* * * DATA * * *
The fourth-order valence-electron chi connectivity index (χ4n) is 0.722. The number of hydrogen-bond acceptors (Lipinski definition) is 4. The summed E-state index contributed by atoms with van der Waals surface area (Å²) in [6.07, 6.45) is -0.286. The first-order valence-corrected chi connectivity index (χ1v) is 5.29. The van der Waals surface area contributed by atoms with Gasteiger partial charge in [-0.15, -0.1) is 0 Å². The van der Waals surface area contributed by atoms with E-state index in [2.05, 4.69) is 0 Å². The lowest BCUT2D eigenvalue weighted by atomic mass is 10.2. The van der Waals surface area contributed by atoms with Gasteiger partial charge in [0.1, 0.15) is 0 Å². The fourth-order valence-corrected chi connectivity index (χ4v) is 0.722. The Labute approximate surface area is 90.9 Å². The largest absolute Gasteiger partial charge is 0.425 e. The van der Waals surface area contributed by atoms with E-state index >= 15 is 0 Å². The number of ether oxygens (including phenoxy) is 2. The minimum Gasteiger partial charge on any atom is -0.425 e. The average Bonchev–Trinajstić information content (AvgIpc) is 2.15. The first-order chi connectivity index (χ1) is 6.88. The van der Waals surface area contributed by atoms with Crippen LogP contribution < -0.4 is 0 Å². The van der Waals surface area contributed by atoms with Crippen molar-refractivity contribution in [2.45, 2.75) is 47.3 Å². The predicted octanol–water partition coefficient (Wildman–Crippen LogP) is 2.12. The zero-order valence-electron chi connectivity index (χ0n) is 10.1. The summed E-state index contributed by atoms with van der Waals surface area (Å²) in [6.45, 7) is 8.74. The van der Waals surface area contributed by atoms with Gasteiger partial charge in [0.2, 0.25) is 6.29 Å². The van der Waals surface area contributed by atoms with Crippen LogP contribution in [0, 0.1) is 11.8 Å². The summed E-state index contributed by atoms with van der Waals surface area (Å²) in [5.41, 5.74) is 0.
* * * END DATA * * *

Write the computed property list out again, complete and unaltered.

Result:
The fourth-order valence-electron chi connectivity index (χ4n) is 0.722. The number of hydrogen-bond acceptors (Lipinski definition) is 4. The summed E-state index contributed by atoms with van der Waals surface area (Å²) in [6.07, 6.45) is -0.286. The first-order valence-corrected chi connectivity index (χ1v) is 5.29. The van der Waals surface area contributed by atoms with Gasteiger partial charge in [-0.15, -0.1) is 0 Å². The van der Waals surface area contributed by atoms with E-state index in [2.05, 4.69) is 0 Å². The lowest BCUT2D eigenvalue weighted by atomic mass is 10.2. The van der Waals surface area contributed by atoms with Gasteiger partial charge in [0.1, 0.15) is 0 Å². The fourth-order valence-corrected chi connectivity index (χ4v) is 0.722. The Labute approximate surface area is 90.9 Å². The largest absolute Gasteiger partial charge is 0.425 e. The van der Waals surface area contributed by atoms with E-state index >= 15 is 0 Å². The number of ether oxygens (including phenoxy) is 2. The minimum Gasteiger partial charge on any atom is -0.425 e. The average Bonchev–Trinajstić information content (AvgIpc) is 2.15. The first-order chi connectivity index (χ1) is 6.88. The van der Waals surface area contributed by atoms with Crippen LogP contribution < -0.4 is 0 Å². The van der Waals surface area contributed by atoms with Crippen molar-refractivity contribution in [2.45, 2.75) is 47.3 Å². The predicted octanol–water partition coefficient (Wildman–Crippen LogP) is 2.12. The zero-order valence-electron chi connectivity index (χ0n) is 10.1. The summed E-state index contributed by atoms with van der Waals surface area (Å²) in [6.45, 7) is 8.74. The van der Waals surface area contributed by atoms with Gasteiger partial charge in [0.2, 0.25) is 6.29 Å². The van der Waals surface area contributed by atoms with Crippen LogP contribution in [0, 0.1) is 11.8 Å². The summed E-state index contributed by atoms with van der Waals surface area (Å²) in [5.41, 5.74) is 0.